Thousands of Flu Vaccine Doses Unused, Costing Tax Dollars

Health departments want to keep you free of the flu, and each year they spend your tax dollars purchasing vaccines. But an NBC 5 Investigates analysis of three years' worth of flu vaccine data from the city and suburbs revealed thousands of doses went unused.

During the 2011-2012, 2012-2013 and 2013-2014 flu seasons, Chicago area health departments purchased 135,252 flu vaccines. A total of 14,742 doses were wasted or expired, according to public records. Individual vaccines typically expire several months after a flu season is expected to end.  

However, some health departments argue doses may go unused because there are more locations for the public to choose from to receive their flu shots, including doctors’ offices or pharmacy clinics.

The flu is one of the biggest threats to public health. It killed 100 people in Illinois during the 2013-2014 flu season and sent 784 people to hospitals, according to the Illinois Department of Health.

Medical professionals insist there is still time to receive a flu shot. The Cook County Department of Public Health recommends that everyone six months of age and older get a flu vaccine and that people with flu symptoms stay home 24 hours after the fever is gone (without the use of a fever-reducing medicine) to help curb the spread of illness.

Recent history shows the message appears to be getting through to the public in McHenry County. The public health department reports it has used every flu vaccine it has purchased during the past three flu seasons. McHenry County’s public health department ranks first in our analysis for how little vaccine is wasted.

“We try to plan things so that we’ve got enough vaccines but not too much and we start as early as the supply allows to start to make sure people are protected early,” said Michael Hill of the McHenry County Department of Health.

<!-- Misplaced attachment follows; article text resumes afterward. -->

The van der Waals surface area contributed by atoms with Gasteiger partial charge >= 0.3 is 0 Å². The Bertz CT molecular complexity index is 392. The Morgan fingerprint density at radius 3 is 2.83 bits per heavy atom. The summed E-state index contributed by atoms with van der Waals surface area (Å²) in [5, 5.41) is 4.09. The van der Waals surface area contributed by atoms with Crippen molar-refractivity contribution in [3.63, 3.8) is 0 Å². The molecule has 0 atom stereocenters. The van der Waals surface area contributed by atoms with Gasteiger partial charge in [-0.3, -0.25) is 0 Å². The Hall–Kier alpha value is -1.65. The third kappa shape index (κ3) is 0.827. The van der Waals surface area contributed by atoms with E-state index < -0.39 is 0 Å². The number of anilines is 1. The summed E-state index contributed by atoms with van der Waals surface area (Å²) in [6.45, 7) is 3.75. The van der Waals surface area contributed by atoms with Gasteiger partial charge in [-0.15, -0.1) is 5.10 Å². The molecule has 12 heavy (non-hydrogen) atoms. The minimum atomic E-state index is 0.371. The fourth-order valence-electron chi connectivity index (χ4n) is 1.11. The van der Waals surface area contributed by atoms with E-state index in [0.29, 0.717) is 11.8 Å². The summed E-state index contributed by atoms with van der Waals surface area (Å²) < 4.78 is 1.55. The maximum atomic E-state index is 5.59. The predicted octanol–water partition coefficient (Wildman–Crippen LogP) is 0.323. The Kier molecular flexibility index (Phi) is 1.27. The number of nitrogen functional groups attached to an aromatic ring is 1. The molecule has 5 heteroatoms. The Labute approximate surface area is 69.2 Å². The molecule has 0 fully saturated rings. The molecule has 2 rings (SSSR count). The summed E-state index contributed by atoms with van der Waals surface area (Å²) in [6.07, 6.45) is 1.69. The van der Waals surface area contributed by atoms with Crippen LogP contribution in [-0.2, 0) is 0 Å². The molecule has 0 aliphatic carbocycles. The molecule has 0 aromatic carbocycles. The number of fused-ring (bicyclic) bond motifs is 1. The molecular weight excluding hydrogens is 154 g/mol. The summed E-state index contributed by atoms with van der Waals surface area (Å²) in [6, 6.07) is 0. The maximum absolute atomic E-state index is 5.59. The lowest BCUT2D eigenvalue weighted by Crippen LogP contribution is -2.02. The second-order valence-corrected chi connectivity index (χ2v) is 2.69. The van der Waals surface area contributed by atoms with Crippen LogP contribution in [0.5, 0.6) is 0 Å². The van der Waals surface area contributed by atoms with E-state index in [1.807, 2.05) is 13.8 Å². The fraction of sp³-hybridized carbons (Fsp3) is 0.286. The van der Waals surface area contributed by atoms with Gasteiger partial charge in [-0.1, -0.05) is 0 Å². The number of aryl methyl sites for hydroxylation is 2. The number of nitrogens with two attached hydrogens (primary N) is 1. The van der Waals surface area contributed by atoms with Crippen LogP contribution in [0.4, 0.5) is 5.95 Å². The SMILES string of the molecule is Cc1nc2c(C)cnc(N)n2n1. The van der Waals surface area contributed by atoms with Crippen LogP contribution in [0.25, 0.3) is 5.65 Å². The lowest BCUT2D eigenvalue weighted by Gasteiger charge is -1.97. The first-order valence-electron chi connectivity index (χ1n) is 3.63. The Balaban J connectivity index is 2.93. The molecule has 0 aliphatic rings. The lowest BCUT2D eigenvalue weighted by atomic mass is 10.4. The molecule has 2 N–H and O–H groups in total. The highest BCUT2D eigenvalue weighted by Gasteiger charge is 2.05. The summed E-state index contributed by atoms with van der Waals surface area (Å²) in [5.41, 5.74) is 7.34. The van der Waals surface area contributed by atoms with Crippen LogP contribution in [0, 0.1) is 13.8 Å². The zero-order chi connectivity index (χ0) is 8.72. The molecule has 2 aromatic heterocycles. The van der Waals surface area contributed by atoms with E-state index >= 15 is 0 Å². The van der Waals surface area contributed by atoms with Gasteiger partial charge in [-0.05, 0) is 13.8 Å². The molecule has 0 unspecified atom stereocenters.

Records show the Chicago Health Department uses most of its flu vaccines. It holds numerous flu shot clinics.

“We educate the public on how important it is to get the vaccine,” said Chief Medical Officer Dr. Julie Morita. “We encourage them to seek it out.”

Flu shot usage varies by county. According to information obtained through a Freedom of Information Act request, the DuPage County Health Department reported 41 percent of its flu vaccines went unused during the past three flu seasons. But the county said it returns unused flu vaccines and receives $7.50 per package back in excise taxes.

Flu vaccine costs range from about $10 to about $20 a dose. The unused vaccines may have cost Chicago area taxpayers at least $147,000 since 2011. However, some departments said they return expired vaccines to the manufacturers for partial or full credit toward future vaccines.

The Illinois Department of Public Health does not require local health departments to report their usage numbers. A spokesperson said while the state works with local departments and shares best practices, there are no plans for increased oversight of the vaccines bought by individual health departments.

“It certainly makes sense for a state to look into the use of the vaccine to determine if there’s any guidance that they might be able to provide to improve usage,” said Dr. Mark Dworkin of the UIC School of Public Health.

In addition to getting vaccinated, residents are urged to practice the three C’s to help reduce the spread of illness. Clean: Properly wash your hands frequently. Cover: Cover your cough and sneeze. Contain: Contain your germs by staying home if you are sick.

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